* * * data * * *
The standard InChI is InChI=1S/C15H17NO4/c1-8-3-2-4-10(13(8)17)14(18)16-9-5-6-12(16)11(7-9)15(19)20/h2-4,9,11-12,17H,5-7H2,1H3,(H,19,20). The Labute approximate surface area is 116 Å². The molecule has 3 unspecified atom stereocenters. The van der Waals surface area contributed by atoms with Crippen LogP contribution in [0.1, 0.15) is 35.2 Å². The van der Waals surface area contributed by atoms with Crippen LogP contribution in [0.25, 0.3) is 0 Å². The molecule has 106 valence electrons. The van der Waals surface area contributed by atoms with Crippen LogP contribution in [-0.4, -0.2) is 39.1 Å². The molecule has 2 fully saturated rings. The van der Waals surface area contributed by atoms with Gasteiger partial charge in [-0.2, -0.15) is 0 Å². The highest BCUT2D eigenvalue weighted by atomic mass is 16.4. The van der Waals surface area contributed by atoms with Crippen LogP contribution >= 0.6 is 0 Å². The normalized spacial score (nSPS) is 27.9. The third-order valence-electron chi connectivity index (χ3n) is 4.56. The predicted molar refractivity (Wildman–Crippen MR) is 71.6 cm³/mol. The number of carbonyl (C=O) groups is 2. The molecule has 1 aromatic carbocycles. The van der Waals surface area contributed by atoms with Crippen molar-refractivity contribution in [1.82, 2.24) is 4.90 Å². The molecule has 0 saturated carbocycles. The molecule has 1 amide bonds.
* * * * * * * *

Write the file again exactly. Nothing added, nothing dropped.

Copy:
The standard InChI is InChI=1S/C15H17NO4/c1-8-3-2-4-10(13(8)17)14(18)16-9-5-6-12(16)11(7-9)15(19)20/h2-4,9,11-12,17H,5-7H2,1H3,(H,19,20). The Labute approximate surface area is 116 Å². The molecule has 3 unspecified atom stereocenters. The van der Waals surface area contributed by atoms with Crippen LogP contribution in [0.1, 0.15) is 35.2 Å². The van der Waals surface area contributed by atoms with Crippen LogP contribution in [0.25, 0.3) is 0 Å². The molecule has 106 valence electrons. The van der Waals surface area contributed by atoms with Crippen LogP contribution in [-0.4, -0.2) is 39.1 Å². The molecule has 2 fully saturated rings. The van der Waals surface area contributed by atoms with Gasteiger partial charge in [-0.2, -0.15) is 0 Å². The highest BCUT2D eigenvalue weighted by atomic mass is 16.4. The van der Waals surface area contributed by atoms with Crippen LogP contribution >= 0.6 is 0 Å². The normalized spacial score (nSPS) is 27.9. The third-order valence-electron chi connectivity index (χ3n) is 4.56. The predicted molar refractivity (Wildman–Crippen MR) is 71.6 cm³/mol. The number of carbonyl (C=O) groups is 2. The molecule has 1 aromatic carbocycles. The van der Waals surface area contributed by atoms with Crippen molar-refractivity contribution in [1.82, 2.24) is 4.90 Å². The molecule has 0 saturated carbocycles. The molecule has 1 amide bonds.